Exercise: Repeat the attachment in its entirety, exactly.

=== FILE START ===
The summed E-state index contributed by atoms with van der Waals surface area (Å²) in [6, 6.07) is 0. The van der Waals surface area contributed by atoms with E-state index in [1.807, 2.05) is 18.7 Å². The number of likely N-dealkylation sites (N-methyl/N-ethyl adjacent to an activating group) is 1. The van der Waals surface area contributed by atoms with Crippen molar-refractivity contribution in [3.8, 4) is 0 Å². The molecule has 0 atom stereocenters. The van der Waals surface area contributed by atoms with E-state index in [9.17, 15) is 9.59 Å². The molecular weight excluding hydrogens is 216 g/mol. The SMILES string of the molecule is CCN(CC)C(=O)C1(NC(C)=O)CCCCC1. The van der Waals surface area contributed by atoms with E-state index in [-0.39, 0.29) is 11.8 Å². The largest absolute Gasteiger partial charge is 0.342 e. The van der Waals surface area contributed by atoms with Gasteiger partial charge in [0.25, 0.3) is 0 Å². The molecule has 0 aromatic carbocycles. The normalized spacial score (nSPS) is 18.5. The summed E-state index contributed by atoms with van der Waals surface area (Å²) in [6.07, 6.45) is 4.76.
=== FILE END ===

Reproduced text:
The summed E-state index contributed by atoms with van der Waals surface area (Å²) in [6, 6.07) is 0. The van der Waals surface area contributed by atoms with E-state index in [1.807, 2.05) is 18.7 Å². The number of likely N-dealkylation sites (N-methyl/N-ethyl adjacent to an activating group) is 1. The van der Waals surface area contributed by atoms with Crippen molar-refractivity contribution in [3.8, 4) is 0 Å². The molecule has 0 atom stereocenters. The van der Waals surface area contributed by atoms with E-state index in [9.17, 15) is 9.59 Å². The molecular weight excluding hydrogens is 216 g/mol. The SMILES string of the molecule is CCN(CC)C(=O)C1(NC(C)=O)CCCCC1. The van der Waals surface area contributed by atoms with E-state index in [-0.39, 0.29) is 11.8 Å². The largest absolute Gasteiger partial charge is 0.342 e. The van der Waals surface area contributed by atoms with Gasteiger partial charge in [0.25, 0.3) is 0 Å². The molecule has 0 aromatic carbocycles. The normalized spacial score (nSPS) is 18.5. The summed E-state index contributed by atoms with van der Waals surface area (Å²) in [6.07, 6.45) is 4.76.